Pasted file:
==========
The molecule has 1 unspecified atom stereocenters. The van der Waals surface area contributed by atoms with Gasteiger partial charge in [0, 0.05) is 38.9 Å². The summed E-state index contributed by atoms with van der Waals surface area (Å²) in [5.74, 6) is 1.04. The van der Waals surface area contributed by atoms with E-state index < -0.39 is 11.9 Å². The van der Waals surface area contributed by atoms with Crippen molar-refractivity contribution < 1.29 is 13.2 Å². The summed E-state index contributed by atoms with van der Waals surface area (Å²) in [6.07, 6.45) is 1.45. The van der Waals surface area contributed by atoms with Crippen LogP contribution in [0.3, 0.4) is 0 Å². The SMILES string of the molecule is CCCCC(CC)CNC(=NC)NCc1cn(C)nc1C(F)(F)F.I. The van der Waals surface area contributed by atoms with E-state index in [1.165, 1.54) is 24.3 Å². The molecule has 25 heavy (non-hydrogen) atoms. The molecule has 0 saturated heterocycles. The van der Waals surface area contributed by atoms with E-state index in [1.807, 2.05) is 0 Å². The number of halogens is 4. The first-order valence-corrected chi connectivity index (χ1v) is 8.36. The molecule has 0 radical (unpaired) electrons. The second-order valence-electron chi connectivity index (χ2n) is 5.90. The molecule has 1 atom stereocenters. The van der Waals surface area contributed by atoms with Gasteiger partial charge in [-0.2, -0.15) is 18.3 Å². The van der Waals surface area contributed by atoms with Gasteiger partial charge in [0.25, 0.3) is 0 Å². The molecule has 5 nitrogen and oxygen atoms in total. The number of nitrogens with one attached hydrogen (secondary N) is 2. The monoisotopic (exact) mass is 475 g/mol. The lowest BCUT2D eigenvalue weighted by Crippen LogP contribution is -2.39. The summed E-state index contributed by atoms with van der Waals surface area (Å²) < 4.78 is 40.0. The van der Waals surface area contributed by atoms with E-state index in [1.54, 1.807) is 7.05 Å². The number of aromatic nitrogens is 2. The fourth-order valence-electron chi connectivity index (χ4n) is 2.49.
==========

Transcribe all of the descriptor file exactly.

The molecule has 1 unspecified atom stereocenters. The van der Waals surface area contributed by atoms with Gasteiger partial charge in [0, 0.05) is 38.9 Å². The summed E-state index contributed by atoms with van der Waals surface area (Å²) in [5.74, 6) is 1.04. The van der Waals surface area contributed by atoms with E-state index < -0.39 is 11.9 Å². The van der Waals surface area contributed by atoms with Crippen molar-refractivity contribution < 1.29 is 13.2 Å². The summed E-state index contributed by atoms with van der Waals surface area (Å²) in [6.07, 6.45) is 1.45. The van der Waals surface area contributed by atoms with Crippen LogP contribution in [0.3, 0.4) is 0 Å². The SMILES string of the molecule is CCCCC(CC)CNC(=NC)NCc1cn(C)nc1C(F)(F)F.I. The van der Waals surface area contributed by atoms with E-state index in [1.165, 1.54) is 24.3 Å². The molecule has 25 heavy (non-hydrogen) atoms. The molecule has 0 saturated heterocycles. The van der Waals surface area contributed by atoms with E-state index in [1.807, 2.05) is 0 Å². The number of halogens is 4. The first-order valence-corrected chi connectivity index (χ1v) is 8.36. The molecule has 0 radical (unpaired) electrons. The second-order valence-electron chi connectivity index (χ2n) is 5.90. The molecule has 1 atom stereocenters. The van der Waals surface area contributed by atoms with Gasteiger partial charge in [-0.2, -0.15) is 18.3 Å². The van der Waals surface area contributed by atoms with Gasteiger partial charge in [0.25, 0.3) is 0 Å². The molecule has 5 nitrogen and oxygen atoms in total. The number of nitrogens with one attached hydrogen (secondary N) is 2. The monoisotopic (exact) mass is 475 g/mol. The lowest BCUT2D eigenvalue weighted by Crippen LogP contribution is -2.39. The summed E-state index contributed by atoms with van der Waals surface area (Å²) < 4.78 is 40.0. The van der Waals surface area contributed by atoms with E-state index in [1.54, 1.807) is 7.05 Å². The number of aromatic nitrogens is 2. The fourth-order valence-electron chi connectivity index (χ4n) is 2.49.